May 15, 2006 | National Review Online

Egyptian Emergency

Once again, the Egyptian regime has responded to violence at home by consolidating the authoritarian structure of the state. On April 30, following two deadly terrorist attacks in the Sinai, President Hosni Mubarak extended the emergency laws that have stifled Egyptian liberties since 1981. Then, just last week, Cairo looked like an army garrison when 10,000 police and security forces cracked down on pro-democracy activists demonstrating to express their support for an independent judiciary.

The Mubarak regime needs to understand that it is the lack of political freedom, transparency, and accountability that has helped breed fanatics willing to perpetrate horrific attacks. Currently, Egyptian civil-society activists are engaged in heated battles for meaningful reforms that will help establish an independent judiciary and a free press—essential pillars of any democracy. If the regime continues to deny these changes, it can expect to face increasing radicalism.

The tension between the regime and the judges and their supporters has increased following calls for reform by Egypt's top judges. Since the 1952 military coup led by Gamal Abdel Nasser, the military-backed authoritarian regime has compromised judicial independence by mandating that the executive branch control judges' budgets, promotions, and bonuses. Consequently, the regime has exerted enormous influence over who becomes a judge and who advances within the system.

Many of Egypt's top judges increased the pressure for more freedoms in 2005 by threatening not to oversee the presidential election, as the Egyptian constitution requires. In response, last February the regime launched an investigation against two of the most obstreperous judges, Hisham al-Bastawisy and Mahmoud Mekky, both from the Court of Cassation, Egypt's highest appeals court. The Judges' Club, an official entity acting as a de facto judges' syndicate, however, created enough of an uproar, through demonstration and mobilization of the opposition, that it hoped the regime would back down. According to Zakaria Abel-Aziz, head of the Judges' Club, Egypt's judges will not settle for less than the true independence of the judiciary. At the time, the regime promised to issue new laws for the judiciary, but it has yet to deliver.

Journalists, for their part, seek to abolish the reprehensible but common Egyptian practice of imprisoning those who publish criticisms of the regime. Though Egypt enjoys a relatively more open press than other Arab countries, it is far from free. According to Law 93, introduced in 1996, journalists can face up to two years in jail for “publication offences,” a vague concept that is manipulated for political ends. Journalists and their syndicate are trying to force the government to abandon prison sentences for publication offences. Recently, two journalists were imprisoned, fueling a heated war of words between the government and the syndicate. Their jailings served as a catalyst for several demonstrations.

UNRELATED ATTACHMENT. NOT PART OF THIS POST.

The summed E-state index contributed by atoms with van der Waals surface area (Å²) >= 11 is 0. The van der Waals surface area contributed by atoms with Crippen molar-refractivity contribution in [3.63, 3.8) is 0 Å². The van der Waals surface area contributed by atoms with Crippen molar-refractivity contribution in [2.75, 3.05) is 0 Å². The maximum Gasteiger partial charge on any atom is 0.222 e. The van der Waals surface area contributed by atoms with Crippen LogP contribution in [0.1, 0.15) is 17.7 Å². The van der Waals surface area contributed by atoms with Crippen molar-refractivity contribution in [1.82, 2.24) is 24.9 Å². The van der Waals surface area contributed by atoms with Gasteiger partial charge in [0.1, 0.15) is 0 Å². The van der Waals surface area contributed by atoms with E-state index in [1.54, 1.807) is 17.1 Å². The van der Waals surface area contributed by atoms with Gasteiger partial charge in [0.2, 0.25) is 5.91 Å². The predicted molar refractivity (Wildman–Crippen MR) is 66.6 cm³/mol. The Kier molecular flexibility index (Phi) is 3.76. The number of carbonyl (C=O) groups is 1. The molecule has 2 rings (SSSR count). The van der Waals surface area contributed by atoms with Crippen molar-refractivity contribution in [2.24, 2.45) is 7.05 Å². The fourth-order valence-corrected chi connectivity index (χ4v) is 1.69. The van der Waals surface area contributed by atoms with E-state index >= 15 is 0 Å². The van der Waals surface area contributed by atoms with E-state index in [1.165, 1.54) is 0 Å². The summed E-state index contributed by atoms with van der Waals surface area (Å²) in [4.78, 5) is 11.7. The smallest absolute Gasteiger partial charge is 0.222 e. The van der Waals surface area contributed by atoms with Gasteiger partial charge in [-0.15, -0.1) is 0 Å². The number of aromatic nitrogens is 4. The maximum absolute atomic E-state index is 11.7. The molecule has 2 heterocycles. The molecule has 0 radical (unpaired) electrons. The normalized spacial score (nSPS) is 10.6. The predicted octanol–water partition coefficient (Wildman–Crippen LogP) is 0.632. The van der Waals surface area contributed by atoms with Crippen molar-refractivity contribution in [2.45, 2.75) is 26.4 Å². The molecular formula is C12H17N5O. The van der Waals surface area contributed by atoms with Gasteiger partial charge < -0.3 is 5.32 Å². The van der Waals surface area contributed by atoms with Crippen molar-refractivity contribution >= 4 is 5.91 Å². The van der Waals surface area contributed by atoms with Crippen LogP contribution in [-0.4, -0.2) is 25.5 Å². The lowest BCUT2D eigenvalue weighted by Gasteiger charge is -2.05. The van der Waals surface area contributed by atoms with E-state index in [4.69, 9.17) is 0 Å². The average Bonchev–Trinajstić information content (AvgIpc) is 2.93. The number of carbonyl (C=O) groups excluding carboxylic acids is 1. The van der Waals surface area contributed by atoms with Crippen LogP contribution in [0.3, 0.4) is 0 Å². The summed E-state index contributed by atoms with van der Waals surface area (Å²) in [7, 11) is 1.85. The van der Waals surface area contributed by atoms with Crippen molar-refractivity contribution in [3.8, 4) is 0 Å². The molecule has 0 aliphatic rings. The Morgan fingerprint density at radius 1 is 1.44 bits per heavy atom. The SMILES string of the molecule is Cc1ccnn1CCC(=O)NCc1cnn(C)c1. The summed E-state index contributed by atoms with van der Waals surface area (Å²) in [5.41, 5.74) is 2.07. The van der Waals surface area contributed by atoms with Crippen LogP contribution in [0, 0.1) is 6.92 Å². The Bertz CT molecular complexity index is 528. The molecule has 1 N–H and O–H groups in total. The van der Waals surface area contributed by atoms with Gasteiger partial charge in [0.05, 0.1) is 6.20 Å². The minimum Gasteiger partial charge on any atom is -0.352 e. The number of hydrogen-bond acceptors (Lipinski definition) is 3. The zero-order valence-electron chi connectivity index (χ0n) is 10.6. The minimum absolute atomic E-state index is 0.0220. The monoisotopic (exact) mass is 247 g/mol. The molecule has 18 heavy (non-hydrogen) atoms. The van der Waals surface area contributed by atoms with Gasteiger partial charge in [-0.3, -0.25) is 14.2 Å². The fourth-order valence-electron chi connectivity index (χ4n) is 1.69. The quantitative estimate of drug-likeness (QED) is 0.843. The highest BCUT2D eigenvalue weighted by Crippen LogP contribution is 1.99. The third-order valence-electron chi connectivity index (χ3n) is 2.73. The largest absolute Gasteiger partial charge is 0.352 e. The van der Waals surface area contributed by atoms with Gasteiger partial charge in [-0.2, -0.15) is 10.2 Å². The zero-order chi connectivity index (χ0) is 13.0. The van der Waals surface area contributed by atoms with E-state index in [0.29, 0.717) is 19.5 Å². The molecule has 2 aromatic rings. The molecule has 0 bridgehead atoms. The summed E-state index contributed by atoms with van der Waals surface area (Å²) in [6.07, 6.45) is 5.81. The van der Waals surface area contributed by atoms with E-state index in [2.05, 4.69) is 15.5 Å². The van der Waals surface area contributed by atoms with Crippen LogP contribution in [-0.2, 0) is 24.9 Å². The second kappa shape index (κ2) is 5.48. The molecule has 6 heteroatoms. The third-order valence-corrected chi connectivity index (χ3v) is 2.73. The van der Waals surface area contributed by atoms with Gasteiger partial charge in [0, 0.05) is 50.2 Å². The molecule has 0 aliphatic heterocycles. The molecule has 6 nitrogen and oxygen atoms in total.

The syndicate went as far as to draft a new law that was submitted to the government. Technically, the decision to change the laws that persecute journalists lies in the hands of the parliament, but the ruling National Democratic party delegates will only move if they get instructions form the regime. Two years ago, President Mubarak promised to amend the current law, and the government has pledged issue a new law before the end of the current parliamentary session this spring, but reformers remain skeptical.

Agitation for political change in Egypt is not new. For over a year, nearly all the opposition parties and movements have united under the same banner: to change the outdated, authoritarian, socialist-style constitution; to decrease the power of what is commonly referred to as a “pharoanic” presidency; to increase the authority of a fairly elected parliament and prime minister; to establish a truly independent judiciary and a free press; and to secure the right to create new political parties, demonstrate, and strike without first applying for permission as the emergency laws require.

Mubarak, thus far, has barely flinched. After much internal and external pressure, the Egyptian regime made some cosmetic amendments and permitted the first ever competitive but highly controversial presidential elections in 2005. Large-scale irregularities were reported by judges, civil-society organizations, and the opposition. Before holding free elections, the Egyptian regime should open the political space and allow parties and movements to work in a free and fair environment.

The extension of the emergency laws is a blow to civil liberties and another indication that the regime has no intention of genuinely reforming the political system. No longer satisfied with cosmetic measures aimed at easing American pressure, Egyptians realize that empowering the judiciary and the press could mark the beginning of a true transition to democracy. If the political leadership is genuine about tackling Egypt's security problems at their core, it too will need to recognize that transparency and accountability are the cornerstones of any society that aspires to progress.

—Khairi Abaza is a senior fellow with the Foundation for Defense of Democracies.

 

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Egypt